Foodie's guide how to learn Spanish
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If You Really Want To Learn Spanish, Eat Your Way Through Spain

The best way to learn a new language is to eat your way through it!

If You Really Want To Learn Spanish, Eat Your Way Through Spain

Learning Spanish is both rewarding and a ton of fun. One way to learn is to really immerse yourself in Spanish culture. By surrounding yourself with people who speak the language and live the culture you ensure that you soak up as much information as possible. If you're able to get away for a while, a great way to learn is to travel to Spain, but there are lots of considerations to be made.

One consideration is the type of environment in which you want to learn. It's important in the learning process to enjoy where you are, so make sure to do a little research ahead of time to make sure you choose an area where you'll have fun. For those of you who like the busy atmosphere of city life, Madrid or Barcelona would be a fantastic choice. For all you beach bums our there, maybe the Canary Islands would be more suited to your tastes.

Another consideration is that there are lots of different languages spoken in Spain, and even a ton of different dialects within the language itself. Most schools will take this into consideration but the longer you stay in a particular area the more likely you are to pick up these little idiosyncrasies from locals. While this may not make a ton of difference when it comes to others being able to understand you, it's important to note before you pick a school. For example, in Catalonia, the primary language is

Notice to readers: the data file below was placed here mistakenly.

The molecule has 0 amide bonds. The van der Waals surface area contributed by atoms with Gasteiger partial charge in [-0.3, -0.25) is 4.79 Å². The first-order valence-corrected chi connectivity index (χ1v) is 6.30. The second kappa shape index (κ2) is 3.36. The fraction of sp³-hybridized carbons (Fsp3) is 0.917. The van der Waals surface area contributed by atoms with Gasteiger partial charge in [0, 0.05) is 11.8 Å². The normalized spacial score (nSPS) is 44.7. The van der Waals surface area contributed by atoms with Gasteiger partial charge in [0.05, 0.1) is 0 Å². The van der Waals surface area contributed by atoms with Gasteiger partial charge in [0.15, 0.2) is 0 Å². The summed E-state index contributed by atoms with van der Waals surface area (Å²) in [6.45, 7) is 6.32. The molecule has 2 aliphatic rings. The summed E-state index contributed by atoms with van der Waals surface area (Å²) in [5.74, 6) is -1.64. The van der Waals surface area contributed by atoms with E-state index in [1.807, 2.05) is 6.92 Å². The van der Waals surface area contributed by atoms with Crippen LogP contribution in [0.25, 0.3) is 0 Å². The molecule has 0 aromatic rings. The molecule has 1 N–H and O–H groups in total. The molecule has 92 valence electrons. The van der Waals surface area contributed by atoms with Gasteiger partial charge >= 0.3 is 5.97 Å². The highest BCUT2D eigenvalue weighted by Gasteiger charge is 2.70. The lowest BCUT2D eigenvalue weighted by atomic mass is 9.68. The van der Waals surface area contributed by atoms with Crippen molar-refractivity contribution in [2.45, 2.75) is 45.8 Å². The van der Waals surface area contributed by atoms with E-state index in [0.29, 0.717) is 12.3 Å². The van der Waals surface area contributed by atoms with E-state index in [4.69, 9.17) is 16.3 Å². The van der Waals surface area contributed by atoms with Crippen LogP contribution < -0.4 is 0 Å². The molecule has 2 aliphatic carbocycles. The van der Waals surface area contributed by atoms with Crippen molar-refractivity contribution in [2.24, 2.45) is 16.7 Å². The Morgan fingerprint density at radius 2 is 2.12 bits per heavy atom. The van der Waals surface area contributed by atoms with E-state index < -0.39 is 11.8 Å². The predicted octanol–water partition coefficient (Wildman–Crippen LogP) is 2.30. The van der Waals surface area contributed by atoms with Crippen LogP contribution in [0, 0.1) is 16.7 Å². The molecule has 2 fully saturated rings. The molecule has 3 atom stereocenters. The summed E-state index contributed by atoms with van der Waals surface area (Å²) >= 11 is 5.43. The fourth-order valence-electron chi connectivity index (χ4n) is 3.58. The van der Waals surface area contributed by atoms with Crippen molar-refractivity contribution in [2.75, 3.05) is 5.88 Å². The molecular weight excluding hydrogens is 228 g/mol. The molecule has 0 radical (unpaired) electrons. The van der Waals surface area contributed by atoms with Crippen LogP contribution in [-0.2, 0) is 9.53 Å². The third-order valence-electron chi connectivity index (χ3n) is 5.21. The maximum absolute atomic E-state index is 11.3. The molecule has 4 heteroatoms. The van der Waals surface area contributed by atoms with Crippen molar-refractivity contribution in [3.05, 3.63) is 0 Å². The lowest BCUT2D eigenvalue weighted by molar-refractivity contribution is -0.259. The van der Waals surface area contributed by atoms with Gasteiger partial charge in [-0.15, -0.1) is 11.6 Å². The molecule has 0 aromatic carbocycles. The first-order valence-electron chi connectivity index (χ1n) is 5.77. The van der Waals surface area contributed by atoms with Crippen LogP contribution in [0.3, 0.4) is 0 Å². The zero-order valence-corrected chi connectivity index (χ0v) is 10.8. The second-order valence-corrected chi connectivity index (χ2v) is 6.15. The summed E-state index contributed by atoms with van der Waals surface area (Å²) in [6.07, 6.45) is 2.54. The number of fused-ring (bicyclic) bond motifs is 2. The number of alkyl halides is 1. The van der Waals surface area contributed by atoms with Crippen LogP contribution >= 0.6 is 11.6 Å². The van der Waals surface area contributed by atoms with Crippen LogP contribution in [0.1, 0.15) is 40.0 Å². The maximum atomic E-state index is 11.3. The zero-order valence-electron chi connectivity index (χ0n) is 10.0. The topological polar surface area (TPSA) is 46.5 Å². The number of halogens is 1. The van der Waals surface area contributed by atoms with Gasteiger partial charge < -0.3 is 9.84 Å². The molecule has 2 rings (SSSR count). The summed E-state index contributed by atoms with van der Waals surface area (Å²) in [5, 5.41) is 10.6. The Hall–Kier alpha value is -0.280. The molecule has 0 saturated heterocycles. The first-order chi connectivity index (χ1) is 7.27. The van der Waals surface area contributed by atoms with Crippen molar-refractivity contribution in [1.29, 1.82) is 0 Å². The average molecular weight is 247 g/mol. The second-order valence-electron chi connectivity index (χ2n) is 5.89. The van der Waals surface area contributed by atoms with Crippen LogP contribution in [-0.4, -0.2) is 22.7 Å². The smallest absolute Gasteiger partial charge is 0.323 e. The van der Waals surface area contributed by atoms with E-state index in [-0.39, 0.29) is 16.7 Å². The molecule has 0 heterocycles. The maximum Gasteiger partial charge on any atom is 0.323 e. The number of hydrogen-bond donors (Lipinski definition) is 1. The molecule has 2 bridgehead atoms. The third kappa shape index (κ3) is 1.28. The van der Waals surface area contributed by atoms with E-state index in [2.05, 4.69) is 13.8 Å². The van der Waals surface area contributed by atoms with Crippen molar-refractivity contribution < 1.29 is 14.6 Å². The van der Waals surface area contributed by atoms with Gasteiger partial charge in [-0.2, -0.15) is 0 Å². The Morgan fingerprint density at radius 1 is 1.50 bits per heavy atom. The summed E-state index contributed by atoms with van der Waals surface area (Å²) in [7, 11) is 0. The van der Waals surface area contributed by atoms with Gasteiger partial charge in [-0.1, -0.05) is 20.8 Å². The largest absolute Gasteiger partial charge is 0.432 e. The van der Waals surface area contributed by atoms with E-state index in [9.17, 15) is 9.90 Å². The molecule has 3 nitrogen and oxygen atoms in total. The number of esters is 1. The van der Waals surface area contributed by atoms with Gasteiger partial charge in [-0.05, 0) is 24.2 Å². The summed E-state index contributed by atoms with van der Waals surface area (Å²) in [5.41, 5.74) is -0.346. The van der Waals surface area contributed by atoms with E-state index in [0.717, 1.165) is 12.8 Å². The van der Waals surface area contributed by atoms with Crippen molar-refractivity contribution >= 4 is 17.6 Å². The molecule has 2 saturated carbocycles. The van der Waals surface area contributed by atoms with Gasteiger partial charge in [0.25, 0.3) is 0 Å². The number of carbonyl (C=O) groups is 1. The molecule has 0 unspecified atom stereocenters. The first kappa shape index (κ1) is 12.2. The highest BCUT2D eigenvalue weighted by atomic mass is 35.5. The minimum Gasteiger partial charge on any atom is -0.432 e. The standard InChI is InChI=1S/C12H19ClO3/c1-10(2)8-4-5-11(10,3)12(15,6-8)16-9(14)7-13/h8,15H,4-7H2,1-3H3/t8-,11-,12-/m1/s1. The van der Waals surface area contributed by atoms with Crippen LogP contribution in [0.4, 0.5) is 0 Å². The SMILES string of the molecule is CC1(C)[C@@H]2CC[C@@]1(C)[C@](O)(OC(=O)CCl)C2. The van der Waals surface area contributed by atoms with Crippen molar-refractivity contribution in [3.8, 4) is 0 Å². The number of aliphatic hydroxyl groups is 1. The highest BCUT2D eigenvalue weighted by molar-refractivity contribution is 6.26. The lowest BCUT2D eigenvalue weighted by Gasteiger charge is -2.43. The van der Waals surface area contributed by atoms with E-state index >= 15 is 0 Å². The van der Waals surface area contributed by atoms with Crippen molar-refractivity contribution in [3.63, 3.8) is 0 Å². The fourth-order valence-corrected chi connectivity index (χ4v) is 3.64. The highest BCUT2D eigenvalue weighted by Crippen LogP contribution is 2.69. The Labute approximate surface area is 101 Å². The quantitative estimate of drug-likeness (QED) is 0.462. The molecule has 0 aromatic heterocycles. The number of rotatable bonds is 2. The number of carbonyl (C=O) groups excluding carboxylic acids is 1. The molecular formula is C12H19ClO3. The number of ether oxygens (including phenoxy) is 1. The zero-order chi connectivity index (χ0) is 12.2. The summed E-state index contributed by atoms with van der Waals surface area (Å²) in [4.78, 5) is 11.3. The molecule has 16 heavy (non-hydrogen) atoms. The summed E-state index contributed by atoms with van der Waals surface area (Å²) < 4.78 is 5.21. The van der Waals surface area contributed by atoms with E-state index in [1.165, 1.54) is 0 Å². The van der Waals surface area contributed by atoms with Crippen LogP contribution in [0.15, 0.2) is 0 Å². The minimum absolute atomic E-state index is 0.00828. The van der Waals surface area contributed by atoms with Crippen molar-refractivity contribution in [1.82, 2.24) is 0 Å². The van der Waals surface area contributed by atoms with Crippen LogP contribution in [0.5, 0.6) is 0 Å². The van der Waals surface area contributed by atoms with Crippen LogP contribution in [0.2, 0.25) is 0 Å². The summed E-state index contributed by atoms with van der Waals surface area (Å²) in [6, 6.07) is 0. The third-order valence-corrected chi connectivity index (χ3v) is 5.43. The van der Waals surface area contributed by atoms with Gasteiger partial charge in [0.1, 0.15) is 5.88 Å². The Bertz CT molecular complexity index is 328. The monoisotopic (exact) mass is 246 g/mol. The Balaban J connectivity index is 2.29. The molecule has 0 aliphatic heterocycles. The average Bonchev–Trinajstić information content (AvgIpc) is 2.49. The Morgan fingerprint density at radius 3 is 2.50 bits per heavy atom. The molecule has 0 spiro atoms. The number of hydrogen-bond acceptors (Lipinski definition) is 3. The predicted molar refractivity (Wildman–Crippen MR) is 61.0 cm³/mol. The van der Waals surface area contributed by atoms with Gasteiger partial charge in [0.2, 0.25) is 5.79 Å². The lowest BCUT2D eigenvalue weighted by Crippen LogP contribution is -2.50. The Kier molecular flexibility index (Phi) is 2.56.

Catalan so you might want to pick a region that is mostly Spanish speaking for maximum effect.

There are many decisions to be made when planning such a large and important trip, but for me – it's all about the food! I have to be able to immerse myself in the local culture, but also immerse my palate. I think learning about a country's food is essential to understanding its people and traditions. So, the following is a list of some of the best places in Spain to study Spanish while giving yourself a fantastic culinary journey.


Salamanca is a city that radiates youth. While it's not a young city in itself, the populace is largely college age. The arid dryness and cool environment are great for livestock and game, so expect to see lots of fantastic cheeses, wild birds, and wonderful local flavors like chorizo.

While there, make sure you study at the

Don Quijote Language School. This school oozes old school charm in its restored monastery from the 1500s. And it even offers cooking classes for those with a moderate understanding of Spanish! They help to arrange for accommodations and offer courses in local history and art from college instructors.

San Sebastian